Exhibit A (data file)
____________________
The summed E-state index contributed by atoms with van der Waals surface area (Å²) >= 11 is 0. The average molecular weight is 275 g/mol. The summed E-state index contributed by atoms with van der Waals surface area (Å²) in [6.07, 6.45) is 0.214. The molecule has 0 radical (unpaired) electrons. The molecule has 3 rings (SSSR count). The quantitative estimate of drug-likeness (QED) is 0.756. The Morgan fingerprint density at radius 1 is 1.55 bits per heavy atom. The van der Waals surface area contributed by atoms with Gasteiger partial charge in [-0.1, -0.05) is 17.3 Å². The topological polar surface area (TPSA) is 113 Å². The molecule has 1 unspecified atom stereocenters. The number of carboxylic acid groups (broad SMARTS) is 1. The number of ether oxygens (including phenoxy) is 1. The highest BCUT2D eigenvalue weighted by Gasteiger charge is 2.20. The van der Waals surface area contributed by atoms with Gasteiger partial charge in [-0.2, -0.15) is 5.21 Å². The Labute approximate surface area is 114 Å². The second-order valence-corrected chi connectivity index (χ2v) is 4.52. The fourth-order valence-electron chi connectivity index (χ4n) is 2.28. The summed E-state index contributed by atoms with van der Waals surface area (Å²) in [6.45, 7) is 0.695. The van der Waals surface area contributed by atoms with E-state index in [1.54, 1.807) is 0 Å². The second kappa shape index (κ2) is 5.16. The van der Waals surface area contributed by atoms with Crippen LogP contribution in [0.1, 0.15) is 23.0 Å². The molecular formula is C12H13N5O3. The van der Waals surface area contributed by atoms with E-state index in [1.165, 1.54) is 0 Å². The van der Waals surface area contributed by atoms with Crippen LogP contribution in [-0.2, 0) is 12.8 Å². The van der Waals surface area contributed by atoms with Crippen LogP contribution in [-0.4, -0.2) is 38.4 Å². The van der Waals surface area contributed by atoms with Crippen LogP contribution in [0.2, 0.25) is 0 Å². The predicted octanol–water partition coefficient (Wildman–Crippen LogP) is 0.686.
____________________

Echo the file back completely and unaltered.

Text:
The summed E-state index contributed by atoms with van der Waals surface area (Å²) >= 11 is 0. The average molecular weight is 275 g/mol. The summed E-state index contributed by atoms with van der Waals surface area (Å²) in [6.07, 6.45) is 0.214. The molecule has 0 radical (unpaired) electrons. The molecule has 3 rings (SSSR count). The quantitative estimate of drug-likeness (QED) is 0.756. The Morgan fingerprint density at radius 1 is 1.55 bits per heavy atom. The van der Waals surface area contributed by atoms with Gasteiger partial charge in [-0.1, -0.05) is 17.3 Å². The topological polar surface area (TPSA) is 113 Å². The molecule has 1 unspecified atom stereocenters. The number of carboxylic acid groups (broad SMARTS) is 1. The number of ether oxygens (including phenoxy) is 1. The highest BCUT2D eigenvalue weighted by Gasteiger charge is 2.20. The van der Waals surface area contributed by atoms with Gasteiger partial charge in [-0.2, -0.15) is 5.21 Å². The Labute approximate surface area is 114 Å². The second-order valence-corrected chi connectivity index (χ2v) is 4.52. The fourth-order valence-electron chi connectivity index (χ4n) is 2.28. The summed E-state index contributed by atoms with van der Waals surface area (Å²) in [6.45, 7) is 0.695. The van der Waals surface area contributed by atoms with E-state index in [1.54, 1.807) is 0 Å². The second kappa shape index (κ2) is 5.16. The van der Waals surface area contributed by atoms with Crippen LogP contribution in [0.1, 0.15) is 23.0 Å². The molecular formula is C12H13N5O3. The van der Waals surface area contributed by atoms with E-state index in [1.165, 1.54) is 0 Å². The van der Waals surface area contributed by atoms with Crippen LogP contribution in [-0.2, 0) is 12.8 Å². The van der Waals surface area contributed by atoms with Crippen LogP contribution in [-0.4, -0.2) is 38.4 Å². The van der Waals surface area contributed by atoms with Crippen LogP contribution in [0.2, 0.25) is 0 Å². The predicted octanol–water partition coefficient (Wildman–Crippen LogP) is 0.686.